Microsoft is rolling out a new Windows commercial today that takes the most direct swipe yet at rival Apple.
The commercial, which feels tuned for these tough economic times, follows a woman on a quest to find a laptop with “speed, comfortable keyboard and a 17-inch screen” for $1,000 or less. “Lauren” walks into an Apple store — she calls it “the Mac store” — and then walks out and tells the camera, “For $1,000 they only have one computer available and that’s a 13-inch screen.” She ends up buying an HP for about $700. Here’s the spot, set to air during March Madness:
The ad, presumably one of several in a new chapter of spots called “Laptop Hunters,” is the latest in the high-profile Windows campaign from alpha ad shop Crispin Porter + Bogusky. It began last fall with the perplexing “ice breaker” spots featuring Bill Gates and Jerry Seinfeld. A more recent installment in the campaign has focused on how easy it is to perform certain tasks with Windows PCs. These spots, called “The Rookies,” feature kids as young as 4 1/2 uploading photos and sending them to friends and family.
The trip to the Apple store and “Lauren’s” explanation afterward is one of the more aggressive digs Microsoft has made at Apple in a commercial. The implication, of course, is that Apple’s products are more expensive — and that won’t fly in this economy. Microsoft CEO Steve Ballmer set up the ad nicely with his comments last week:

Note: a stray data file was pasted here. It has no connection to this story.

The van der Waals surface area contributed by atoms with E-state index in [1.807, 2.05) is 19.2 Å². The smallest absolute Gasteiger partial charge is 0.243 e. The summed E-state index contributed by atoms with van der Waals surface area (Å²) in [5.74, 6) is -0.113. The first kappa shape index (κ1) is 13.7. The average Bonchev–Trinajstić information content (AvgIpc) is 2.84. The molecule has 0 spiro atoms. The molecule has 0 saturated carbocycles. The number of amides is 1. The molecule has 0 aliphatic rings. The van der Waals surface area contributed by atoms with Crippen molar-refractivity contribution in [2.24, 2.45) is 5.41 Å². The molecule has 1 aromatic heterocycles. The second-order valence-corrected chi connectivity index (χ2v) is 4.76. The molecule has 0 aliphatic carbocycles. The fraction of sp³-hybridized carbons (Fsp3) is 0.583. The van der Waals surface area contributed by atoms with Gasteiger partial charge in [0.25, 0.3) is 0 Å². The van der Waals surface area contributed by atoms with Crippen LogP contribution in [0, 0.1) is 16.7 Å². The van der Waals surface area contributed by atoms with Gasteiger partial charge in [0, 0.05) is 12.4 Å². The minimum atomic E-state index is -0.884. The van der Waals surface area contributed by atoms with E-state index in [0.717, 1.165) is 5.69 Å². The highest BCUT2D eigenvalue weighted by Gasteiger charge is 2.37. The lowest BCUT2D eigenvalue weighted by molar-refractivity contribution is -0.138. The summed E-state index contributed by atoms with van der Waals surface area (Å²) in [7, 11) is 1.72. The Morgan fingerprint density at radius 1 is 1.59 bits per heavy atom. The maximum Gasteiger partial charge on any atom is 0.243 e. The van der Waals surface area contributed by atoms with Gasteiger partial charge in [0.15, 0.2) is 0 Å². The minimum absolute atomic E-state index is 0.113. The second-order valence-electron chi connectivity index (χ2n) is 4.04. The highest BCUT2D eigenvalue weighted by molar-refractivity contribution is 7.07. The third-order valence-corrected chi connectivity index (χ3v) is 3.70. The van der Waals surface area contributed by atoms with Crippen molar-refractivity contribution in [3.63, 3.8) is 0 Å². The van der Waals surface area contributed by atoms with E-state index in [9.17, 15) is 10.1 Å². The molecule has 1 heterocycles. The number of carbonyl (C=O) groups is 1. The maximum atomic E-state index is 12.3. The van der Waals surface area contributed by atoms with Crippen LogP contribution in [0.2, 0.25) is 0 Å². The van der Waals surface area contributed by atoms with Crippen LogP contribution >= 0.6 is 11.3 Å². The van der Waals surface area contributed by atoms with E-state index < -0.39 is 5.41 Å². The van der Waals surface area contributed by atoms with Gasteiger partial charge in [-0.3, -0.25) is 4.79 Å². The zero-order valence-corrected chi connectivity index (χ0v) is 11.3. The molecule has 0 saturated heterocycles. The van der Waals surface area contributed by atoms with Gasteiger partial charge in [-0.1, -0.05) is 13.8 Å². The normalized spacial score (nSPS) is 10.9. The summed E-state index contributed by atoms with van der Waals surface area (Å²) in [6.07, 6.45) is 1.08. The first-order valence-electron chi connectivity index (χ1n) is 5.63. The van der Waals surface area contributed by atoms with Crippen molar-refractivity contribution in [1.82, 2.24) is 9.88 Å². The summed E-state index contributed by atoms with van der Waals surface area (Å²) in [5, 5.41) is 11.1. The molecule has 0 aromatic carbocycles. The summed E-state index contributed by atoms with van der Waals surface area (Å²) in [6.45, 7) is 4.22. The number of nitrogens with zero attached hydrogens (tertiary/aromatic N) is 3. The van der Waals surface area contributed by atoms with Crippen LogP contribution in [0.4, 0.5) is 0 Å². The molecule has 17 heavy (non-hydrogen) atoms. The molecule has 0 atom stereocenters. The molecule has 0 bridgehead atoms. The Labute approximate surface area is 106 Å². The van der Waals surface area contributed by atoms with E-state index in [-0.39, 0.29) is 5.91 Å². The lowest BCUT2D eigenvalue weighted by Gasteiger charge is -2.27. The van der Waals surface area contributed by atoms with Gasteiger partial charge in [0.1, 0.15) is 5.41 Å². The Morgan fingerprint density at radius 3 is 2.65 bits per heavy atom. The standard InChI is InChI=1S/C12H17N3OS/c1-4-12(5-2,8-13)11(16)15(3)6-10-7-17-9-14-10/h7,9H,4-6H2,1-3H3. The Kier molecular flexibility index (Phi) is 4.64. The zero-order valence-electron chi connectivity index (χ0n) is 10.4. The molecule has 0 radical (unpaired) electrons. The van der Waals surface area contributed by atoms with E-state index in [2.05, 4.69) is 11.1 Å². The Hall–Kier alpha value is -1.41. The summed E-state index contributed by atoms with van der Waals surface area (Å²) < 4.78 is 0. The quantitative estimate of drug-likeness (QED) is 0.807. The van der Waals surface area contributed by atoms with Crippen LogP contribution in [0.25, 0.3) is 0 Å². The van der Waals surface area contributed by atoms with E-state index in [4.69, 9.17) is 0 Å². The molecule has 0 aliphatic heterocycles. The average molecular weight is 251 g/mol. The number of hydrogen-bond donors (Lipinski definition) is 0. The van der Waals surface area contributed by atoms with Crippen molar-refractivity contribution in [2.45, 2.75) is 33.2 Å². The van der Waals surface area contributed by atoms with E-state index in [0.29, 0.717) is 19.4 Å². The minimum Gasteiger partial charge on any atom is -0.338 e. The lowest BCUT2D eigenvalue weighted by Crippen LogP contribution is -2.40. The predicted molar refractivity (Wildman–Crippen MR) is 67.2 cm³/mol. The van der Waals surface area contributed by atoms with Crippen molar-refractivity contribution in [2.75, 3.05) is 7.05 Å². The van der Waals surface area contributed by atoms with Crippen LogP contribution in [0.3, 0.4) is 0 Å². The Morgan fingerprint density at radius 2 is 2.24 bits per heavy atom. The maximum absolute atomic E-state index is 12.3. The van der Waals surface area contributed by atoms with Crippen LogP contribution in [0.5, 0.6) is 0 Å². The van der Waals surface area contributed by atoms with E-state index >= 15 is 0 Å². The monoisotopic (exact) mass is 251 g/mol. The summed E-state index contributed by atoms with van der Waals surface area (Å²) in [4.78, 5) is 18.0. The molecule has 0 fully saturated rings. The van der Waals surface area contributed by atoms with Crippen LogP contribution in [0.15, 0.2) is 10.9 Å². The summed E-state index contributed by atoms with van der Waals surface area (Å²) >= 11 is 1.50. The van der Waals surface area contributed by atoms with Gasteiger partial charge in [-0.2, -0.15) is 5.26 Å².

“Apple gained about one point, but now I think the tide has really turned back the other direction.
“The economy is helpful. Paying an extra $500 for a computer in this environment — same piece of hardware — paying $500 more to get a logo on it? I think that’s a more challenging proposition for the average person than it used to be.”
Earlier in the campaign, Microsoft referenced Apple in a series of spots aimed at reclaiming the “PC” brand, which Apple had co-opted with comedian John Hodgman’s character in the long-running “Get a Mac” campaign. In Microsoft’s commercials, the interaction with Apple seemed more defensive. A Microsoft employee resembling John Hodgman’s “PC” character appears on screen and says, “Hello. I’m a PC. And I’ve been made into a stereotype.”